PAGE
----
Why should you not be asked to pay compensation to people for air, water pollution: SC asks states, UTs

Pollution would impede India from becoming a global power in the era of globalisation, the court observed.

Published: 25th November 2019 11:15 PM  |   Last Updated: 25th November 2019 11:15 PM   |  A+A-

Air pollution

For representational purposes (Photo | Shekhar Yadav, EPS)


NEW DELHI: In an unprecedented step, the Supreme Court on Monday issued a notice to states and Union Territories (UTs), seeking a response in six weeks, on why they should not be held accountable to pay compensation to people for not providing clean air, safe drinking water and handling garbage.

At a three-hour hearing, a Bench, headed by Justice Arun Mishra and comprising Justice Deepak Gupta, in the backdrop of right to life under the Constitution, expanded the ambit of the Delhi-NCR air pollution to a pan-India issue.

Pollution would impede India from becoming a global power in the era of globalisation, the court observed.

"The Air Quality Index (AQI) is extremely poor in many cities and towns...we also need to know how they are managing garbage. It appears these issues have lost priorities for the authorities," said Justice Mishra.

The top court was filled with anguish on learning about lack of response in connection with steps taken to curb air pollution by governments of Punjab, Haryana, UP and Delhi.

The court posed a query that why the state administration not be made accountable to compensate people who were prone to face health hazards. Justice Mishra observed the state authorities couldn't declare self-bankruptcy to handle issues connected with pollution from various sources.

The Bench also pointed to unavailability of clean drinking water in many cities. "The river Yamuna has turned into sewage. The river Ganga is also in the same condition. River water pollution is a major issue," said the court.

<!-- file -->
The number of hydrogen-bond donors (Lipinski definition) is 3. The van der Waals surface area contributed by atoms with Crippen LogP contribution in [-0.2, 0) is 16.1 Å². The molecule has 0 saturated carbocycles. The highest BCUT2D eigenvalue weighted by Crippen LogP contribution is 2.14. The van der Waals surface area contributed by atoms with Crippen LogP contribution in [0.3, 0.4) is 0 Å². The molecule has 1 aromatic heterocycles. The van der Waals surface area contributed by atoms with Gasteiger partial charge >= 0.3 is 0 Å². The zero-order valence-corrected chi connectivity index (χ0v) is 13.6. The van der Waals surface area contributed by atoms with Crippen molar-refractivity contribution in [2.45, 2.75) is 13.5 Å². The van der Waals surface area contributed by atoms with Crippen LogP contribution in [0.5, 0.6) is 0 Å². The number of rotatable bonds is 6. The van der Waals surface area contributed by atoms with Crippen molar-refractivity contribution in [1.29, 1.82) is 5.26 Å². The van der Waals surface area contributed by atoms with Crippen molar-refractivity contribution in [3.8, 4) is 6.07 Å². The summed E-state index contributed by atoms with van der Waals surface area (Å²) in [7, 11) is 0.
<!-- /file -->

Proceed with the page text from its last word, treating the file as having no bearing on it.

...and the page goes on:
The apex court asked the authorities to collect data and material connected with sewage, garbage, air pollution and water management from the aspect of access to safe drinking water.

The right to life had been endangered by the state due to lack of response on most pressing issues of pollution, it was observed.

"We have noted that every year, and year after year, the process is worsening...time has come to protect right to life. Why they (state administrations) should not pay compensation on air pollution, not lifting garbage, etc. Time has come to rewind the state machinery", said Justice Mishra.

The apex court observed Delhi was among the six most polluted cities in the country, and out of those, three were in UP.

The court also held farmers accountable for increase in events of stubble burning in various states, despite court's order to incentivise farmers by procuring the farm waste.

"Can you permit them (people) to die due to pollution," asked the Bench. The apex court observed the state authorities should work together to improve the quality of air and check the quality issues associated with piped water. The matter will come up for hearing, most likely, in January.


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